Like

    1. We were careful. The moment we relax our guard is when it’s bound to happen. I have an excellent imagination when it comes to disasters, so I must stop now. I’ll bet I could get from a fall to the grave in ten seconds.

      Liked by 1 person

  6. Anne, I’m impressed with your dedication to walking out in such temperatures and glad you have each other to keep company! That is COLD and you definitely need that warm coat and yes, you both earned the breakfast. I love the photo, it’s as if I can sense the spiky frosty air, feel the silence of snow. Lovely … from the warmth of my study! 😀

    Like

      1. Well, I was getting worried for you! 😀 On one of snowy frosty days I tried to set out for a walk but it was like an ice-rink and retreated to the safety of home! Be careful but enjoy the wondrous landscape!

        Like

  7. I’ve been searching for other bloggers who write about walking – perhaps it is just to see if they are in four-season states and someone to commiserate with about walking, or the lack thereof, when it has snowed continuously like we have had in SE Michigan. Now it finally stopped snowing after being walloped last Friday with 9.2 inches after a week of snowing every day, and there is ice galore. One blogger I follow (not a walker) was traveling down the path to her mail box two weeks ago today, and there was a thin covering of snow over a patch of ice and she took a bad tumble. She broke her arm in three places, had surgery and new hardware in her arm now. That scares me and as much as I enjoy my walking, I won’t go out and walk in the snow or icy conditions. Looking forward to following you.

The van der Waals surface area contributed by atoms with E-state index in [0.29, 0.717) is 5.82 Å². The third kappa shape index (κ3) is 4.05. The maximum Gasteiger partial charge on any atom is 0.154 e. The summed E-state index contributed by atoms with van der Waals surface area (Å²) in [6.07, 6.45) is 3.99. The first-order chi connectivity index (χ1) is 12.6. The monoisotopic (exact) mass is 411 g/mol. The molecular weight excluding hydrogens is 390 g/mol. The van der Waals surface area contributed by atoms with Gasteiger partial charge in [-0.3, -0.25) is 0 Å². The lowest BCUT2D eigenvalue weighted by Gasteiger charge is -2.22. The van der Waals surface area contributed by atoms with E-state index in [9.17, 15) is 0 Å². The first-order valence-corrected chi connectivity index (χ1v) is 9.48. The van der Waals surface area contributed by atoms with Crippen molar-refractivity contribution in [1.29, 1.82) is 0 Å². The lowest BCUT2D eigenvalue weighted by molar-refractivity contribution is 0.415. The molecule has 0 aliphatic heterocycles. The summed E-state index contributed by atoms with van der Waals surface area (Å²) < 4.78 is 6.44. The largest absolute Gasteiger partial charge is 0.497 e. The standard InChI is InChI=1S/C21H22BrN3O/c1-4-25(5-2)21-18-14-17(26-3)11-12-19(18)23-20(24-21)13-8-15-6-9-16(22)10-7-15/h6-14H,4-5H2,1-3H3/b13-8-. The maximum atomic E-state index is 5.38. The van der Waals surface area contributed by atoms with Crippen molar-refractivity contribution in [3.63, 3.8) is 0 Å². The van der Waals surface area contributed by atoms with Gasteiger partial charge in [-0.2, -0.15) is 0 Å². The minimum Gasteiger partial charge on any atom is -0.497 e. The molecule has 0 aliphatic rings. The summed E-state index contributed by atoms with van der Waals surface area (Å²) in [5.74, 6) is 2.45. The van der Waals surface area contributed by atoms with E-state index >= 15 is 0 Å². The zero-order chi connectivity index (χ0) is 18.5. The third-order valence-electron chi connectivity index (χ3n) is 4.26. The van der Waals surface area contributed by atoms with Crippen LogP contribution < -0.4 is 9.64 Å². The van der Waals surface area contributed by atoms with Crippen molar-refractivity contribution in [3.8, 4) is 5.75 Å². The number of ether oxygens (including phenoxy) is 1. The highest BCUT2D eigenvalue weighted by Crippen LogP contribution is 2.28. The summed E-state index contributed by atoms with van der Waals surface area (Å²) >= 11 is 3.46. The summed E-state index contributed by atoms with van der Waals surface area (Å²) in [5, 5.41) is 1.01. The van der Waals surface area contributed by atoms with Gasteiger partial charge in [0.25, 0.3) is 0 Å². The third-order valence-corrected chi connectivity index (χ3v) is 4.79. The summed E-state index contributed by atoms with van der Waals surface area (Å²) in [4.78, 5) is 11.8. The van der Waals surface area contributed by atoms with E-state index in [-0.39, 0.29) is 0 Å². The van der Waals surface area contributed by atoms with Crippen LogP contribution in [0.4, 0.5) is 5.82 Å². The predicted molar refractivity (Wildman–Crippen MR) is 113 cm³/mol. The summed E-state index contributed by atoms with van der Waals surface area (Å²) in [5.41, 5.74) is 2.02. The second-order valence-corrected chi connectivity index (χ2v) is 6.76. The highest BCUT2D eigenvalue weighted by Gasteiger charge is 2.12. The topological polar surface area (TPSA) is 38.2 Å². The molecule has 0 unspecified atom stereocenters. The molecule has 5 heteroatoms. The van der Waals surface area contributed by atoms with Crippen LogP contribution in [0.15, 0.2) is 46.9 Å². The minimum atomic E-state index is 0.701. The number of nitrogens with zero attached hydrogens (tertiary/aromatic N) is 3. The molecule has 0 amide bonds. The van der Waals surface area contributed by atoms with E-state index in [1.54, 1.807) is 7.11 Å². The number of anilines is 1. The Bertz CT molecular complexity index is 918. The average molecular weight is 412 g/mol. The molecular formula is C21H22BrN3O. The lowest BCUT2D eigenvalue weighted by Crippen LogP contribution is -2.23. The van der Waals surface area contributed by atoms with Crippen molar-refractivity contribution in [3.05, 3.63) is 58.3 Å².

Liked by 1 person

  8. How great to hear from another walker! Thanks for your comment. John and I walk two miles a day, six days a week. We don’t flirt with ice, though. If we see or feel ice, we turn back. We’re wimps in rain, too, not having proper rain gear. What caused you to start walking?

    Like

Do you have a comment? I'd love to hear from you.

Fill in your details below or click an icon to log in:

WordPress.com Logo

You are commenting using your WordPress.com account. Log Out /  Change )

Google+ photo

You are commenting using your Google+ account. Log Out /  Change )

Twitter picture

You are commenting using your Twitter account. Log Out /  Change )

Facebook photo

You are commenting using your Facebook account. Log Out /  Change )

w

Connecting to %s